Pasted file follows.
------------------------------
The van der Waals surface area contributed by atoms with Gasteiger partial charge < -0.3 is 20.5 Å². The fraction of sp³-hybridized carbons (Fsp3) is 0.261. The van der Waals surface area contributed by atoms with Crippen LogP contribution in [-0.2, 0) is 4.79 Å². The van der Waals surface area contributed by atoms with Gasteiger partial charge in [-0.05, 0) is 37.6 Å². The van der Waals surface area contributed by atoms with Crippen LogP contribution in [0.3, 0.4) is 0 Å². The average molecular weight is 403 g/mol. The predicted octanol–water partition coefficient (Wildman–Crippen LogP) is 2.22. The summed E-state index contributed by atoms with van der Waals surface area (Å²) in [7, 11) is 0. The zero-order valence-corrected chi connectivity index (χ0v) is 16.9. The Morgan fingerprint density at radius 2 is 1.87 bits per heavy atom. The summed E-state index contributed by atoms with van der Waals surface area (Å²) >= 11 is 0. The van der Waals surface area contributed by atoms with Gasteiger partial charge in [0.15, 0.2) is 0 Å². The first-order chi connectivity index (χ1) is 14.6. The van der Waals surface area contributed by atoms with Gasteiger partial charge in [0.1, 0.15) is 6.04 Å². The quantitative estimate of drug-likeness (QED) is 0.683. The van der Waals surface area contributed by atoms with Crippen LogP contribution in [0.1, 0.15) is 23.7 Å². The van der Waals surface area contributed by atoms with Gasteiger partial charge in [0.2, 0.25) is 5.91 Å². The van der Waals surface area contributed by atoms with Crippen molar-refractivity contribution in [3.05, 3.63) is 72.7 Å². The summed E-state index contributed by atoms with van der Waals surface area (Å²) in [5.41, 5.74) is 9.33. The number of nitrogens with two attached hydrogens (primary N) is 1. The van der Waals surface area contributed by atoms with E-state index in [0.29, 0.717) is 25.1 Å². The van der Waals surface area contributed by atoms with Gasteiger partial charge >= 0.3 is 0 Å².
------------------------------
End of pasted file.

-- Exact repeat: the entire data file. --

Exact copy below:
The van der Waals surface area contributed by atoms with Gasteiger partial charge < -0.3 is 20.5 Å². The fraction of sp³-hybridized carbons (Fsp3) is 0.261. The van der Waals surface area contributed by atoms with Crippen LogP contribution in [-0.2, 0) is 4.79 Å². The van der Waals surface area contributed by atoms with Gasteiger partial charge in [-0.05, 0) is 37.6 Å². The van der Waals surface area contributed by atoms with Crippen LogP contribution in [0.3, 0.4) is 0 Å². The average molecular weight is 403 g/mol. The predicted octanol–water partition coefficient (Wildman–Crippen LogP) is 2.22. The summed E-state index contributed by atoms with van der Waals surface area (Å²) in [7, 11) is 0. The zero-order valence-corrected chi connectivity index (χ0v) is 16.9. The Morgan fingerprint density at radius 2 is 1.87 bits per heavy atom. The summed E-state index contributed by atoms with van der Waals surface area (Å²) >= 11 is 0. The van der Waals surface area contributed by atoms with Gasteiger partial charge in [0.15, 0.2) is 0 Å². The first-order chi connectivity index (χ1) is 14.6. The van der Waals surface area contributed by atoms with Gasteiger partial charge in [0.1, 0.15) is 6.04 Å². The quantitative estimate of drug-likeness (QED) is 0.683. The van der Waals surface area contributed by atoms with Crippen LogP contribution in [0.1, 0.15) is 23.7 Å². The van der Waals surface area contributed by atoms with Gasteiger partial charge in [0.2, 0.25) is 5.91 Å². The van der Waals surface area contributed by atoms with Crippen molar-refractivity contribution in [3.05, 3.63) is 72.7 Å². The summed E-state index contributed by atoms with van der Waals surface area (Å²) in [5.41, 5.74) is 9.33. The number of nitrogens with two attached hydrogens (primary N) is 1. The van der Waals surface area contributed by atoms with E-state index in [0.29, 0.717) is 25.1 Å². The van der Waals surface area contributed by atoms with Gasteiger partial charge >= 0.3 is 0 Å².